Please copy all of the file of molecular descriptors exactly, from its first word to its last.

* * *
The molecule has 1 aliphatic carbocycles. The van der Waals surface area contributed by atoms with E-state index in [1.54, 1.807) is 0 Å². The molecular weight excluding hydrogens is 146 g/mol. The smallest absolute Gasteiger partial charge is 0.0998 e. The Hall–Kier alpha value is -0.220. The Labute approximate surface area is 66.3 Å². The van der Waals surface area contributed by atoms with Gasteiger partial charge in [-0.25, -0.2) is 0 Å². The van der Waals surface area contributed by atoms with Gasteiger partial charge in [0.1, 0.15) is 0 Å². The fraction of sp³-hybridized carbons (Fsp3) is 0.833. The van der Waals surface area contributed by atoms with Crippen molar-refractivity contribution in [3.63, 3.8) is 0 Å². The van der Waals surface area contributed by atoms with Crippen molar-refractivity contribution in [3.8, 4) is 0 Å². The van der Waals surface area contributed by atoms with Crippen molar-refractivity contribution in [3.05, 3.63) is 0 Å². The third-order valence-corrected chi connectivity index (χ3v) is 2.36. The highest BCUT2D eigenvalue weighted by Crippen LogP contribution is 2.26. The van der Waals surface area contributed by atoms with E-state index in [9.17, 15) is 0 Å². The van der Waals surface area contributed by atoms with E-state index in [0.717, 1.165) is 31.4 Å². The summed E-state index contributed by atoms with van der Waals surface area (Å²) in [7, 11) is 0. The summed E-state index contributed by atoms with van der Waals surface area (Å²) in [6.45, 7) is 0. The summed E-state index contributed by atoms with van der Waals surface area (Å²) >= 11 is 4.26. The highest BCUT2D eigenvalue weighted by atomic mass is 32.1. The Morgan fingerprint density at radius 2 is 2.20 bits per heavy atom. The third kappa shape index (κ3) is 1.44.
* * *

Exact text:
The molecule has 1 aliphatic carbocycles. The van der Waals surface area contributed by atoms with E-state index in [1.54, 1.807) is 0 Å². The molecular weight excluding hydrogens is 146 g/mol. The smallest absolute Gasteiger partial charge is 0.0998 e. The Hall–Kier alpha value is -0.220. The Labute approximate surface area is 66.3 Å². The van der Waals surface area contributed by atoms with Gasteiger partial charge in [-0.25, -0.2) is 0 Å². The van der Waals surface area contributed by atoms with Gasteiger partial charge in [0.1, 0.15) is 0 Å². The fraction of sp³-hybridized carbons (Fsp3) is 0.833. The van der Waals surface area contributed by atoms with Crippen molar-refractivity contribution in [3.63, 3.8) is 0 Å². The van der Waals surface area contributed by atoms with Crippen molar-refractivity contribution in [3.8, 4) is 0 Å². The van der Waals surface area contributed by atoms with Crippen molar-refractivity contribution in [3.05, 3.63) is 0 Å². The third-order valence-corrected chi connectivity index (χ3v) is 2.36. The highest BCUT2D eigenvalue weighted by Crippen LogP contribution is 2.26. The van der Waals surface area contributed by atoms with E-state index in [9.17, 15) is 0 Å². The van der Waals surface area contributed by atoms with E-state index in [0.717, 1.165) is 31.4 Å². The summed E-state index contributed by atoms with van der Waals surface area (Å²) in [7, 11) is 0. The summed E-state index contributed by atoms with van der Waals surface area (Å²) in [6.45, 7) is 0. The summed E-state index contributed by atoms with van der Waals surface area (Å²) >= 11 is 4.26. The highest BCUT2D eigenvalue weighted by atomic mass is 32.1. The Morgan fingerprint density at radius 2 is 2.20 bits per heavy atom. The third kappa shape index (κ3) is 1.44.